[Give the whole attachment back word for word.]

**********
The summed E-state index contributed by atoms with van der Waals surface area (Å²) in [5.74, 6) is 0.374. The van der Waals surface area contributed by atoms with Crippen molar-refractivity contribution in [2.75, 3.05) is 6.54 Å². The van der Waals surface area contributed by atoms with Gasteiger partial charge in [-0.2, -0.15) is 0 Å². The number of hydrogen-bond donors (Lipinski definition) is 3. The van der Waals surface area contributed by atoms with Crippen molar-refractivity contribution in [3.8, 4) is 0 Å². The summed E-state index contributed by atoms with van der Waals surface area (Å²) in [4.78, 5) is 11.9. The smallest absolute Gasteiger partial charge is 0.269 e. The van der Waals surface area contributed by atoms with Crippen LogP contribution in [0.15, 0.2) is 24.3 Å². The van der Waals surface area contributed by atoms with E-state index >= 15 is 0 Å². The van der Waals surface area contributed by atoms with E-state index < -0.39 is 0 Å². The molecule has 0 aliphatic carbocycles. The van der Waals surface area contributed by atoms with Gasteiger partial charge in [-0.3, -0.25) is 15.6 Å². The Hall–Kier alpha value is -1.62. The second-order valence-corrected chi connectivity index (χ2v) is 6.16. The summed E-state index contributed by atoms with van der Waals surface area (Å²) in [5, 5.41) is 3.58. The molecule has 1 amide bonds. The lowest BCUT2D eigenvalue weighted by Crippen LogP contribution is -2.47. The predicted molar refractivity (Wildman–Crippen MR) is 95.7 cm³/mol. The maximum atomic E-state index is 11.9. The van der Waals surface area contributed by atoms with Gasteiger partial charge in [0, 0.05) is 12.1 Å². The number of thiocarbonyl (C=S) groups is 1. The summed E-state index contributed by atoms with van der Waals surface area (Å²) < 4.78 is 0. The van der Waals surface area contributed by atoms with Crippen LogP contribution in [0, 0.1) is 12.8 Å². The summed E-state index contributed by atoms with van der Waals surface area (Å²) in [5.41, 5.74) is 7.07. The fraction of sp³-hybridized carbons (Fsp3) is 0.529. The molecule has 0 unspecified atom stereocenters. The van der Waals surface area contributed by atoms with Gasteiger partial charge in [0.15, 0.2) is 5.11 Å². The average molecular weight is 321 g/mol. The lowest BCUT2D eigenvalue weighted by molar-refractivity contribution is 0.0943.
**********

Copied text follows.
The summed E-state index contributed by atoms with van der Waals surface area (Å²) in [5.74, 6) is 0.374. The van der Waals surface area contributed by atoms with Crippen molar-refractivity contribution in [2.75, 3.05) is 6.54 Å². The van der Waals surface area contributed by atoms with Gasteiger partial charge in [-0.2, -0.15) is 0 Å². The number of hydrogen-bond donors (Lipinski definition) is 3. The van der Waals surface area contributed by atoms with Crippen molar-refractivity contribution in [3.8, 4) is 0 Å². The summed E-state index contributed by atoms with van der Waals surface area (Å²) in [4.78, 5) is 11.9. The smallest absolute Gasteiger partial charge is 0.269 e. The van der Waals surface area contributed by atoms with Crippen LogP contribution in [0.15, 0.2) is 24.3 Å². The van der Waals surface area contributed by atoms with E-state index >= 15 is 0 Å². The van der Waals surface area contributed by atoms with E-state index < -0.39 is 0 Å². The molecule has 0 aliphatic carbocycles. The van der Waals surface area contributed by atoms with Gasteiger partial charge in [-0.3, -0.25) is 15.6 Å². The Hall–Kier alpha value is -1.62. The second-order valence-corrected chi connectivity index (χ2v) is 6.16. The summed E-state index contributed by atoms with van der Waals surface area (Å²) in [5, 5.41) is 3.58. The molecule has 1 amide bonds. The lowest BCUT2D eigenvalue weighted by Crippen LogP contribution is -2.47. The predicted molar refractivity (Wildman–Crippen MR) is 95.7 cm³/mol. The maximum atomic E-state index is 11.9. The van der Waals surface area contributed by atoms with Gasteiger partial charge in [0, 0.05) is 12.1 Å². The number of thiocarbonyl (C=S) groups is 1. The summed E-state index contributed by atoms with van der Waals surface area (Å²) < 4.78 is 0. The van der Waals surface area contributed by atoms with Crippen LogP contribution in [0, 0.1) is 12.8 Å². The summed E-state index contributed by atoms with van der Waals surface area (Å²) in [5.41, 5.74) is 7.07. The fraction of sp³-hybridized carbons (Fsp3) is 0.529. The molecule has 0 unspecified atom stereocenters. The van der Waals surface area contributed by atoms with Gasteiger partial charge in [0.15, 0.2) is 5.11 Å². The average molecular weight is 321 g/mol. The lowest BCUT2D eigenvalue weighted by molar-refractivity contribution is 0.0943.